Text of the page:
While dining rooms are decreasing in size, kitchens are growing due to the addition of digital orders, he said. That often means having multiple makelines. Previously, there may have been a makeline for dine-in and drive-thru orders, but now some QSRs with drive-thrus are even adding a third makeline to accommodate mobile orders, Broehl said.
For an independent restaurant like fast casual Bamboo Asia in San Francisco, many of these design concepts, including a small footprint, were part of the plan from the beginning. The restaurant uses a commissary kitchen to prepare much of the Vietnamese, Japanese and Indian dishes that make up its menu offsite, and a sous vide to heat onsite. This allows for a smaller kitchen without heavy equipment, TRI Commercial Restaurant Specialist Erik Reese told Restaurant Dive. He has helped conceptualize restaurants, including Bamboo Asia, throughout his 20-year career in the industry.
The 1,800-square-foot restaurant only has 30 seats inside and eight outside, and most of its business is off-premise, he said. The restaurant serves about 550 customers between 11 a.m. and 2 p.m.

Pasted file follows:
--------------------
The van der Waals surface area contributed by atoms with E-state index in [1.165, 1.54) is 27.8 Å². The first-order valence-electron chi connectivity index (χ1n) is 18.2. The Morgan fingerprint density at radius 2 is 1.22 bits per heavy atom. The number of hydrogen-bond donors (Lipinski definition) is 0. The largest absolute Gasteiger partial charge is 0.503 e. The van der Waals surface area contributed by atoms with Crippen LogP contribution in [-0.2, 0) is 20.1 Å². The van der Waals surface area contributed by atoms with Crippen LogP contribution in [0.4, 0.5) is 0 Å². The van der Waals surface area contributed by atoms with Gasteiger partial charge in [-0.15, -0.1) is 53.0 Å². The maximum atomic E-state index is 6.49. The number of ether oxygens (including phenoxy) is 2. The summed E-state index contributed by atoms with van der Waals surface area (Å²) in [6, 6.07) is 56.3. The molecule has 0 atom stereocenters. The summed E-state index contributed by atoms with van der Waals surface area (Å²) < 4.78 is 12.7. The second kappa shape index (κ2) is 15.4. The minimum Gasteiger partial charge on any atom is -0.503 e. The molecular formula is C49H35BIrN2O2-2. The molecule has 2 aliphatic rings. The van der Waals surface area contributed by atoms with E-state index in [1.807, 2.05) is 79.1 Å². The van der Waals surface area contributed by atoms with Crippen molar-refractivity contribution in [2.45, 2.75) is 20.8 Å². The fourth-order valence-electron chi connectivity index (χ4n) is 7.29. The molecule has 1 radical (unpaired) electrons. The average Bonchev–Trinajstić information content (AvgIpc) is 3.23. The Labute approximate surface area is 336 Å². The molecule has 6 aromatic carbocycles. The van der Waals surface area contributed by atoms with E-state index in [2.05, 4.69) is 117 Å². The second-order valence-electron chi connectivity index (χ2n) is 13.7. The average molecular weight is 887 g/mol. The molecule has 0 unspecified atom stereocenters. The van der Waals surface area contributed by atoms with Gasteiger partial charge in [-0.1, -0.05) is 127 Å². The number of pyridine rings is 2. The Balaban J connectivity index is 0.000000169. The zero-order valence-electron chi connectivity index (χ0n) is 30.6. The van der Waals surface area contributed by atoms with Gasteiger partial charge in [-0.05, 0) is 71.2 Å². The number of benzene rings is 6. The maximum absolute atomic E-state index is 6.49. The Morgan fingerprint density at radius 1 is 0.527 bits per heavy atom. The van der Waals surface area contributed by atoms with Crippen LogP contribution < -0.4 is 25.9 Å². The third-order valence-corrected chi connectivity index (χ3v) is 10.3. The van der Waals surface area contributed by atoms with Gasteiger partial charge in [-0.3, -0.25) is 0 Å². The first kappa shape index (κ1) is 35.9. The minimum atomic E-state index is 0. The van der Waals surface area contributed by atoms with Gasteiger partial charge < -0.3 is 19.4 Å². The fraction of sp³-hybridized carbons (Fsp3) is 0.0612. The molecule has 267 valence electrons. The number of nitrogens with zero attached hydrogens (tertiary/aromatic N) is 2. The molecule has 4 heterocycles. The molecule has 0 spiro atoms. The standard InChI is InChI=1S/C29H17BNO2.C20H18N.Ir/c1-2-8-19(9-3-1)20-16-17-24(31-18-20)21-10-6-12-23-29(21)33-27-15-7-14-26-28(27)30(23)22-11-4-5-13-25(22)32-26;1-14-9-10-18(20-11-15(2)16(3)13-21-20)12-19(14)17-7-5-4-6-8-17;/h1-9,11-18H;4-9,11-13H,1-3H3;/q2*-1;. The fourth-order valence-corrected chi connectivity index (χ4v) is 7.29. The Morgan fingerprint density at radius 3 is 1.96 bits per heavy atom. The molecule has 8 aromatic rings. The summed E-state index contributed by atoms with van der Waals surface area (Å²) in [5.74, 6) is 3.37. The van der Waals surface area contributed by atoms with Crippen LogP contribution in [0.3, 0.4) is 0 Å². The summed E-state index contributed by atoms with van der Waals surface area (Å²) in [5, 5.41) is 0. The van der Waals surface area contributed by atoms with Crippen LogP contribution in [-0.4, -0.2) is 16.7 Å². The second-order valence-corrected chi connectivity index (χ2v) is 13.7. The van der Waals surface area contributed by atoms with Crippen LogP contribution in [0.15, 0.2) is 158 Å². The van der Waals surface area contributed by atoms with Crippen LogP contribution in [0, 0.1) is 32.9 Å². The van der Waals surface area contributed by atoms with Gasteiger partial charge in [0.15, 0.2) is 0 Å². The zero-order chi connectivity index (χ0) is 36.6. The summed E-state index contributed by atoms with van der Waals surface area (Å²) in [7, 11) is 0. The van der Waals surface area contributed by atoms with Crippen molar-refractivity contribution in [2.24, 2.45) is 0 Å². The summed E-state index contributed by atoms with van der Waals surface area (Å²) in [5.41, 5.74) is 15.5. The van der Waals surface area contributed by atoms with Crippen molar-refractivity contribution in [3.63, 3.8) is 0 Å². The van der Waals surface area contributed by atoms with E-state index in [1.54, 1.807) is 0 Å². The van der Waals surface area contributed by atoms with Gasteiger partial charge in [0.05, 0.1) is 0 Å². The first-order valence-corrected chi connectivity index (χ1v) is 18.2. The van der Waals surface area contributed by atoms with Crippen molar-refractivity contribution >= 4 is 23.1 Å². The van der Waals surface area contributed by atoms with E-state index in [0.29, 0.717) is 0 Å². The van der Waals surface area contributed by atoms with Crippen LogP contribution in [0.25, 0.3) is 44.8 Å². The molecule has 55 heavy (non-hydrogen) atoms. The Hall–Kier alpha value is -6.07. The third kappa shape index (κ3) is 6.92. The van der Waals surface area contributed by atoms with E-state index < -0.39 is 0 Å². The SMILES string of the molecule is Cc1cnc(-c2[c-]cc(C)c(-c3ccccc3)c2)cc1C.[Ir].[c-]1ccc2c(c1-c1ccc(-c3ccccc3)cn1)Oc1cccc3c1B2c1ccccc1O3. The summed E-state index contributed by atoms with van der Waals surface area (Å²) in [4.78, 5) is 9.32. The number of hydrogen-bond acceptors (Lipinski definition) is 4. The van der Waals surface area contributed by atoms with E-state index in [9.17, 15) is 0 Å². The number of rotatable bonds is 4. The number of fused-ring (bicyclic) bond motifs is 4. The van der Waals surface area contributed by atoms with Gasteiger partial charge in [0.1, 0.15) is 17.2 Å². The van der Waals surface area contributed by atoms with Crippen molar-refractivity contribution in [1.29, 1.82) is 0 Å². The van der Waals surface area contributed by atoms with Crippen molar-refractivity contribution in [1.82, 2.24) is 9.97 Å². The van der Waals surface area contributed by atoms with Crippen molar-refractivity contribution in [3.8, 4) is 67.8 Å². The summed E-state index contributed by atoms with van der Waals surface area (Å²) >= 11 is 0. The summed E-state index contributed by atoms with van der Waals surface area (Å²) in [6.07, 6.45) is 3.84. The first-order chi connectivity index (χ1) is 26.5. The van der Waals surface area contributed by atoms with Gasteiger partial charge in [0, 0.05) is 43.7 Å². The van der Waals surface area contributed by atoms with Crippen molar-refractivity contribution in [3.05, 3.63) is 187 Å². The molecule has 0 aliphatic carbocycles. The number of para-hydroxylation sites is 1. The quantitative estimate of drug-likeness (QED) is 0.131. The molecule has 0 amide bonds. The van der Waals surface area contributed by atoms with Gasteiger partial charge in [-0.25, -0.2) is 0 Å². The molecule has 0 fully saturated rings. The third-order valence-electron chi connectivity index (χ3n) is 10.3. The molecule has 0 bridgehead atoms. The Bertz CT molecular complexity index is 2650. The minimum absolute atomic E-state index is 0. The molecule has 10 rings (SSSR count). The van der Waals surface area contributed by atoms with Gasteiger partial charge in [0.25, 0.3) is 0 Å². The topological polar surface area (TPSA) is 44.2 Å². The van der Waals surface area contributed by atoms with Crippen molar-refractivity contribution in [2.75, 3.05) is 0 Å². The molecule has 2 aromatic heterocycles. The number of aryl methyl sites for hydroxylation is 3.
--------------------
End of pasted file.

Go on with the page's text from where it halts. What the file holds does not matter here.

With less real estate needs, the restaurant was able to relocate in a prime area of downtown San Francisco, where retail rents are $450 per square feet, according to Cushman & Wakefield data.
"It really reduces our labor demands and allows us to get spaces that other companies can't take," he said.
Its location on a popular downtown intersection also serves as a marketing tool for the thousands of drivers who pass by, he said.
"The whole restaurant is an advertisement," he said.
The company is adding 12 more locations by the end of 2020 and plans to open another commissary kitchen, all of which will be built around the idea that around 25% of the business going toward delivery, he said.
A new QSR model
Major QSRs are taking cues from delivery and carryout trends as well. Fast casuals including Cava, Blaze Pizza and Chipotle are testing out drive-thrus for mobile pickup orders. Others, like Firehouse Subs, Subway, Dunkin', McDonald's and Caribou Coffee, are eyeing complete remodels and smaller store formats.